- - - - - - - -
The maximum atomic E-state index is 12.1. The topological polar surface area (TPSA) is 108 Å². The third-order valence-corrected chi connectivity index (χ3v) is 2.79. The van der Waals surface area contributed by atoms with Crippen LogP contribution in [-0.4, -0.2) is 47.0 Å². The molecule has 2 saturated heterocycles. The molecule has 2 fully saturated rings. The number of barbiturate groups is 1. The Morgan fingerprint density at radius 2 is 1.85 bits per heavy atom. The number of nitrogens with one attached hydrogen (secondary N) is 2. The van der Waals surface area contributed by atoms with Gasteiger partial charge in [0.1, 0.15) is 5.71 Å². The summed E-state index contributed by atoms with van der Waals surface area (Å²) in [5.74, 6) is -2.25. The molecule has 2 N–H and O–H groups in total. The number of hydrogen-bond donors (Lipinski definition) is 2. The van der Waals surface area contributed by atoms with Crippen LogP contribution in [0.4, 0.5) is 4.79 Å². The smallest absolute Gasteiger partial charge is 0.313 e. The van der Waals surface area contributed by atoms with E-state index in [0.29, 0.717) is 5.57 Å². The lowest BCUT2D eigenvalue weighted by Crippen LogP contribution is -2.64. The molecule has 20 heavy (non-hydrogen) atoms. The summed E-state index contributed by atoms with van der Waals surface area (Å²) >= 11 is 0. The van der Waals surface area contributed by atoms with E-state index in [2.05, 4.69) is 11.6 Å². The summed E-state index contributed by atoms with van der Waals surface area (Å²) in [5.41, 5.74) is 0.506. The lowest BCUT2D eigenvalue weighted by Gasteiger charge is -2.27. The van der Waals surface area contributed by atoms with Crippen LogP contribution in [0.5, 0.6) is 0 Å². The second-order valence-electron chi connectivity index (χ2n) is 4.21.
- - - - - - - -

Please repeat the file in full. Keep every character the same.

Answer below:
The maximum atomic E-state index is 12.1. The topological polar surface area (TPSA) is 108 Å². The third-order valence-corrected chi connectivity index (χ3v) is 2.79. The van der Waals surface area contributed by atoms with Crippen LogP contribution in [-0.4, -0.2) is 47.0 Å². The molecule has 2 saturated heterocycles. The molecule has 2 fully saturated rings. The number of barbiturate groups is 1. The Morgan fingerprint density at radius 2 is 1.85 bits per heavy atom. The number of nitrogens with one attached hydrogen (secondary N) is 2. The van der Waals surface area contributed by atoms with Gasteiger partial charge in [0.1, 0.15) is 5.71 Å². The summed E-state index contributed by atoms with van der Waals surface area (Å²) in [5.74, 6) is -2.25. The molecule has 2 N–H and O–H groups in total. The number of hydrogen-bond donors (Lipinski definition) is 2. The van der Waals surface area contributed by atoms with Crippen LogP contribution in [0.4, 0.5) is 4.79 Å². The smallest absolute Gasteiger partial charge is 0.313 e. The van der Waals surface area contributed by atoms with E-state index in [0.29, 0.717) is 5.57 Å². The lowest BCUT2D eigenvalue weighted by Crippen LogP contribution is -2.64. The molecule has 20 heavy (non-hydrogen) atoms. The summed E-state index contributed by atoms with van der Waals surface area (Å²) >= 11 is 0. The van der Waals surface area contributed by atoms with E-state index in [2.05, 4.69) is 11.6 Å². The summed E-state index contributed by atoms with van der Waals surface area (Å²) in [5.41, 5.74) is 0.506. The lowest BCUT2D eigenvalue weighted by Gasteiger charge is -2.27. The van der Waals surface area contributed by atoms with Crippen LogP contribution in [0.5, 0.6) is 0 Å². The second-order valence-electron chi connectivity index (χ2n) is 4.21.